Thursday, April 25, 2013

On value investing...

I had the pleasure of getting together with two other value investors in Pittsburgh this evening.  We had a great time discussing a wide variety of topics.  Our conversation drifted from international investments, to nano cap stocks, to how crazy the real estate market is in Pittsburgh.  After I left I was thinking about how great it is to get together with like minded people and speak the same investing language.

To other investors we often make sense, something at "5x EBITDA and below book" is worth looking at, whereas to the non-investing population it doesn't even sound like English.  Maybe it was Munger or some other famous investor who said if you can't explain a concept to a 12 yr old you might not understand it.  In the spirit of that I want to share some analogies I've used to explain investing and how I invest to non-investors.  In all the times I've used my analogy I haven't encountered anyone who didn't have the lightbulb moment and say "oh I get it now."

How I invest

Imagine an area of town with an industrial area, the area is fairly well worn, but not in total disrepair.  There are a number of companies with names no one remembers doing somewhat specialized activities.  The owners of these businesses appear to do well for themselves raising their families in a solid middle class environment.

An owner of one of these businesses decides he's had enough of the stress and daily grind and he wants to sell.  He knows how to make widgets, and isn't much of an investor himself.  He lists his business on a public market.

Investors in town know that the area the business is located is grimy, and when they look at the accounts they see the company isn't all that profitable.  It seems like a lot of work is involved to make such a tiny profit.

I come along and examine the business, I agree with the other investors that they aren't that profitable, but I notice something different.  While they aren't turning a profit they do have a valuable building and the owner has undervalued his warehouse of old inventory.  I purchase the company for less than the property and machinery cost alone.  Once I visit my new purchase I realize what the owner thought was old rusty inventory in the warehouse is actually recently purchased inventory.  The owner was a bit of a pack rat and I start to find envelopes full of cash around the facility he'd stashed for rainy days.  When all is said and done my purchase price for the business is less than the inventory, receivables and cash net of liabilities, I get the building and aging machinery thrown in for free.  The company is marginally profitable, but it's not a big concern considering the discount I already received on my purchase.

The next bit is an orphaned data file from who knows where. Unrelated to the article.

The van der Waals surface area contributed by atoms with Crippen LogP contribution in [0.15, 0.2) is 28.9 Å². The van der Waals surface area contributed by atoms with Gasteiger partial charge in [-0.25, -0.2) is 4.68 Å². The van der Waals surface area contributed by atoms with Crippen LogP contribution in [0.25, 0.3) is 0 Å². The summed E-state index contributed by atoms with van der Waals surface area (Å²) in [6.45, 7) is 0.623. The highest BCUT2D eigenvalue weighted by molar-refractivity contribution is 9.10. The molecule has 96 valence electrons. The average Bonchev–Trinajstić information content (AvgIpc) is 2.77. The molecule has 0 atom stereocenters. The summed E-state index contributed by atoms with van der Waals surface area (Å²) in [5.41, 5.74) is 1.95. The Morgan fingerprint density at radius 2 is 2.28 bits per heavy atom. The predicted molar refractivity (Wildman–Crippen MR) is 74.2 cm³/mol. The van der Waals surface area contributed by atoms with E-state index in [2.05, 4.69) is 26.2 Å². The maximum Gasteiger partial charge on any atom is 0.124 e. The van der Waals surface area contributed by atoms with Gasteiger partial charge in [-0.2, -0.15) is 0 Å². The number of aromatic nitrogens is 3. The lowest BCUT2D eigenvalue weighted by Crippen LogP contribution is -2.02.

To me that's the essence of asset based value investing.  When I've told this story people marvel that these sort of deals actually exist.  I explain they exist in the markets the same place they exist in real cities and towns, not on the main streets, or in the central business district.  Rather these deals are found on the back roads, sometimes far away from town, neglected by everyone often even their owners.

How Buffett invests

Warren Buffett used to invest as I described above but he's changed as he's become more successful.  Buffett buys that restaurant in town that everyone goes to, there are always two hour waits no matter what day of the week or time of the year.  Buffett prefers when these businesses are run conservatively and have strong staying power.  He isn't interested in buying the hottest restaurant this month, he's buying the restaurant that's been hot for a decade.

Buffett will then go on and buy the bank in town, and then the local gas station, and the grocery store, and whatever else is for sale.  Eventually it will be hard for anyone in town to go a day without using one of his products, or services.

How most investors invest

Imagine yourself at a cookout in the summer.  You're standing by the grill and your brother-in-law comes and starts chatting.  He starts talking about how this guy he works with is onto a really great investment.  It's some new technology he doesn't really understand, but it doesn't matter, it's going to sell really well.  Not many people know about it yet so you have to keep quiet.  He thinks it's going to be big, almost everyone in the world needs this product, if they can only capture 1% of that market they'll be billionaires.  It's a good thing you found out about this early so you can get in on the ground floor.  Just imagine being able to pay off the house and pay for the kids college all while sitting on the beach drinking mai tai's.